Over the past month I have read the responses to our country's action in the Persian Gulf and the reaction to those from our country who chose to demonstrate against the administration, and to urge for peace.
I also have encountered criticism from friends, co-workers and some of the public, regarding my participation in the demonstration for peace and the candlelight walk for peace.
I have been hesitant to respond, for I knew before I chose to take the position I did, that I would and could expect a certain amount of negative comments.
However, while talking to the wife of a fellow Vietnam veteran, who, along with his family, I have come to love and respect, I learned that he was having a hard time reasoning why I would be involved in a peace demonstration.
Also, another lady whom I considered a friend, was upset with my participation in the demonstration, as her son is serving in the gulf.
Therefore, this is as much an explanation to them as it is to you and your readers.
When first contacted about the demonstration for peace, I was asked whether I would be willing to participate or whether I knew of any Vietnam veteran who would be interested. My initial response was that most veterans I knew, myself included, did not place "peace demonstrations" among our top priorities. I then was asked to come to Catonsville Community College and speak to the Whole Earth Society, an activist group comprised of students and adults. I agreed.
You see, like mostVietnam veterans, when I hear the phrase "peace demonstration," I feel the emotions of disgust, anger and betrayal. I remember the way U.S. service personnel were treated upon their return to the real world, during and after the Vietnam War. And I wanted no part in that kindof movement.
In the weeks before the meeting, I had many occasions to reflect upon my true feelings. I had time to examine and evaluate what I felt in my heart. I also had the time to consider the reasons I had been objecting to the administration's policy on Iraq's Aug. 2 invasion of Kuwait.
So, as you can see, it was not an easy decision for me, when I decided to participate in "The Demonstration for Peace." Although some of the participants and I have disagreed over the years, we did share one hope in common -- that a peaceful solution to the gulf crisis could be found.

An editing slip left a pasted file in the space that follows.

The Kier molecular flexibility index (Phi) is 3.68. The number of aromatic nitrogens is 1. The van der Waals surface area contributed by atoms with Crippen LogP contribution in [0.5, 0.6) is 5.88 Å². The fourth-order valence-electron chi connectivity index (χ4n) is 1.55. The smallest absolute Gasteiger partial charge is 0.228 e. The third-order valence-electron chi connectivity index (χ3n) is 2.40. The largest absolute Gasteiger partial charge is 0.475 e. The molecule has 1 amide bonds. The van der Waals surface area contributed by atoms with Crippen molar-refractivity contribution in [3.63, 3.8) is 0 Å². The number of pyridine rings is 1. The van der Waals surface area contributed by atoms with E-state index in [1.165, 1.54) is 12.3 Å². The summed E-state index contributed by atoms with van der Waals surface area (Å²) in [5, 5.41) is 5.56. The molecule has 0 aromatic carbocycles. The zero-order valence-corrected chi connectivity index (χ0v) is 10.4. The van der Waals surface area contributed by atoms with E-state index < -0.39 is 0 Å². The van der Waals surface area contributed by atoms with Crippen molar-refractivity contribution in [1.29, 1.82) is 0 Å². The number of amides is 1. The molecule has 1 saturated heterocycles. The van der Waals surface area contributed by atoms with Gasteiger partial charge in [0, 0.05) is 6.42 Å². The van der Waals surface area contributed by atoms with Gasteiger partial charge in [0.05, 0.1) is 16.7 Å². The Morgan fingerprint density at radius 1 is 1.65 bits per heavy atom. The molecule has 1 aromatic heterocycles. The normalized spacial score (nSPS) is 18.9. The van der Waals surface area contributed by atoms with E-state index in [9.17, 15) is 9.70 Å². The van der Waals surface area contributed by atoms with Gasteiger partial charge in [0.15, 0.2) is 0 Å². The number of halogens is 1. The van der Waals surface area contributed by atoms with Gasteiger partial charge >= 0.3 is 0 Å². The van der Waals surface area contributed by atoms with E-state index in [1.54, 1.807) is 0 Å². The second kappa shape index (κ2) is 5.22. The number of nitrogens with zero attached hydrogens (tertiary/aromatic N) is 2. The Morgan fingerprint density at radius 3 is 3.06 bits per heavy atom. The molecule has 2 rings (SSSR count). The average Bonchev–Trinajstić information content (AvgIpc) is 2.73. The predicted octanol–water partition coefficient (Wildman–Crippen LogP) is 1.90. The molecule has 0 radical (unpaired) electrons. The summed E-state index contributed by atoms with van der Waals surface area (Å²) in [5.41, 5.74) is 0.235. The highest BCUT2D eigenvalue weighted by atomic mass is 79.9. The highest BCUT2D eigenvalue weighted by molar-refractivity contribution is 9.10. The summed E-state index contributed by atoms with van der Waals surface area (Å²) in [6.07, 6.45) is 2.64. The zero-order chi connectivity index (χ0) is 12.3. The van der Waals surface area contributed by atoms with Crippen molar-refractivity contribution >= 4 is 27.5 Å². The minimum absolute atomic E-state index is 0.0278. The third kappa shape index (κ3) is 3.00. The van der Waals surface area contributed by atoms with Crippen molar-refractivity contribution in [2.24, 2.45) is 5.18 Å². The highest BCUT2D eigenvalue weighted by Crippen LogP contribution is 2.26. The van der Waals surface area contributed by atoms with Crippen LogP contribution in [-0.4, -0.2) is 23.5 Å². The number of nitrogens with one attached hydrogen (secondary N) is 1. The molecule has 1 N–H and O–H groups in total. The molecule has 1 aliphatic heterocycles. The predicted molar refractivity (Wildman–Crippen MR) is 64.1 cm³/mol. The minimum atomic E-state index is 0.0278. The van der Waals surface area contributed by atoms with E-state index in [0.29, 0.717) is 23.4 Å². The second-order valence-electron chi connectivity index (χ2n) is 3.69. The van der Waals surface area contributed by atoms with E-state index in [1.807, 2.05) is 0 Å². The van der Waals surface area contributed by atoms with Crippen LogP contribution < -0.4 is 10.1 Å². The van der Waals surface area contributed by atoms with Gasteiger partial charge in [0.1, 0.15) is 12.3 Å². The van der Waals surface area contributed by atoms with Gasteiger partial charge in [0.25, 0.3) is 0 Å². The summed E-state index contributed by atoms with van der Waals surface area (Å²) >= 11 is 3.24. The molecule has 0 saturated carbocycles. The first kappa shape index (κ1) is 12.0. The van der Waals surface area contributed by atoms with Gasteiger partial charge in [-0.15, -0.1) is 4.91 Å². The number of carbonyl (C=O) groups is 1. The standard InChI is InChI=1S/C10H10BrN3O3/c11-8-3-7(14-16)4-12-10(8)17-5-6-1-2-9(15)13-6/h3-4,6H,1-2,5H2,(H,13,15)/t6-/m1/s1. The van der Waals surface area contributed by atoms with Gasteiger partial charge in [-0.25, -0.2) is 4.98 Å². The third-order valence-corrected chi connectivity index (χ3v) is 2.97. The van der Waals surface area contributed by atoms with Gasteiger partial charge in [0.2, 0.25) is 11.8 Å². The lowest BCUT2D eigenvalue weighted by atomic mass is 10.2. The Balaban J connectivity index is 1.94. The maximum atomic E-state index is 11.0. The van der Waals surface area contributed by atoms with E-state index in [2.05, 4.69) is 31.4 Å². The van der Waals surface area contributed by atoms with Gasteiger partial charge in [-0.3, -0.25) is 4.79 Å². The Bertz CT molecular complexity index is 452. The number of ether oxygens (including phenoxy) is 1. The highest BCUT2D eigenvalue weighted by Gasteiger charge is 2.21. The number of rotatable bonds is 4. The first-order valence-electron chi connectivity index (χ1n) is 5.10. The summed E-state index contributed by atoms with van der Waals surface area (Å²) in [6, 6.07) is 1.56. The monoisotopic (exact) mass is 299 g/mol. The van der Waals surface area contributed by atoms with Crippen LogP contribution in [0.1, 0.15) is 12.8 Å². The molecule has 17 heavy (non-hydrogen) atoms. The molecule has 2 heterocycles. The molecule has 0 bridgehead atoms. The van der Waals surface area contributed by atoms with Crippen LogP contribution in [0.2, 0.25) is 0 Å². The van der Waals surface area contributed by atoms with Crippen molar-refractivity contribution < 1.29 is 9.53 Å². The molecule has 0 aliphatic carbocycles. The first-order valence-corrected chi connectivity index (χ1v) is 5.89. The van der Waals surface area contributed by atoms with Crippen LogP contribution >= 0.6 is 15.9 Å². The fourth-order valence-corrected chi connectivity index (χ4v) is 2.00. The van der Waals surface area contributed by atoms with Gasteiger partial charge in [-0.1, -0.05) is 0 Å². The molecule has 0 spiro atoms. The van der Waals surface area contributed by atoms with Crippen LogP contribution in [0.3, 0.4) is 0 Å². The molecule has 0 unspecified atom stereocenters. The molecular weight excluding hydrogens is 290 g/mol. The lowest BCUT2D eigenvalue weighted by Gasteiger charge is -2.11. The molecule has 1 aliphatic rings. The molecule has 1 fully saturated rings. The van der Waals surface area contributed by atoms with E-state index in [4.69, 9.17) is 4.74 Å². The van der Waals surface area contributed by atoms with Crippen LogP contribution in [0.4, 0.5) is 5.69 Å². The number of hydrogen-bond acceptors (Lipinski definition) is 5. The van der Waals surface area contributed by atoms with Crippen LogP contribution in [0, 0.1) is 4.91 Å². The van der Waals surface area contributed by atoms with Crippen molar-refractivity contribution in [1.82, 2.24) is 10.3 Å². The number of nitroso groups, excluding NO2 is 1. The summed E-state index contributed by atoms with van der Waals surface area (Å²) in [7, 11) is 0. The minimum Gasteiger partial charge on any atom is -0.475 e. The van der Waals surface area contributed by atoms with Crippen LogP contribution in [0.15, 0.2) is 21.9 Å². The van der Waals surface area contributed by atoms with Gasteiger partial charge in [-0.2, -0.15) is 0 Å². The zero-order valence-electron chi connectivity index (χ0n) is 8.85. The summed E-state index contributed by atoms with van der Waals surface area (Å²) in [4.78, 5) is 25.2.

I also was assured that the demonstration would be peaceful, that no one would be burning the flag, and that no one would be criticizing our troops. The unanimous feeling was that we supported our troops and were working for their safe return by urging for a peaceful and diplomatic solution to the crisis.
I can assure you that those who participated in the "Demonstrationfor Peace" and "Candle Light Walk" are patriotic, respect the flag and are proud to be Americans. To stand up for their ideals and principles the way the young men and women did, along with the rest of us, knowing that we would face ridicule and criticism, shows me that their generation will continue to assure the democratic principles of America.
As for me, I have seen the horrors of war: the death (civilian and military), the injuries (physical and emotional), the grief (for those lost) and the pain (of those left to carry on).
To quote my closing remarks, from the dedication of our county's Vietnam Veterans Memorial:
"First, we hope that this memorial, as well as similar memorials across the state of Maryland and this great nation of ours, will cause us to reflect on the Vietnam War, our mistakes from that war and the cost in human lives and suffering.
"We hope that those that lead our nation and the leaders of the other nations of the world learn to settle their differences peacefully.
"Finally, we have a wish for our brothers and sisters who served in Vietnam, and the families and friends gathered here today, and it is this: to honorthose whom we knew and loved, remember that we were spared to carry on. Live every day as though you were living for two.
"Work in your communities for peace, understanding and a better world for generations to come. Replace the pain, the tears and the anger with love andcompassion for the families and friends gathered here today, and foreach other. For only then will our healing be complete."
I did not compose the words above as pretty words for a memorial ceremony only to be forgotten, but rather to convey to those present what I felt in my heart.
I did not want to see this nation of ours suffer the horrors of another war, nor did I wish to see any family suffer the agony and pain that war can bring, again. I felt it my responsibility and duty to speak in favor of sanctions and a diplomatic solution to the crisis.
As stated to the press following the president's decision to begin military action, the die is cast. I believe that now it is our responsibility to support our men and women serving in the gulf.
I will not be participating in any further peace demonstrations. I further stated that I will work to see that the MIAs and POWs created by this war are accounted for, and not forgotten.
In closing,I would remind your readers that to question our leaders and to stand up for peace through demonstrations or any other peaceful or constructive way, does not make one a traitor or unpatriotic.
I will continue to pray for peace and for the men and women serving our country, as well as their families.
Richard F. Will Sr. is a Vietnam veteranand Westminster resident.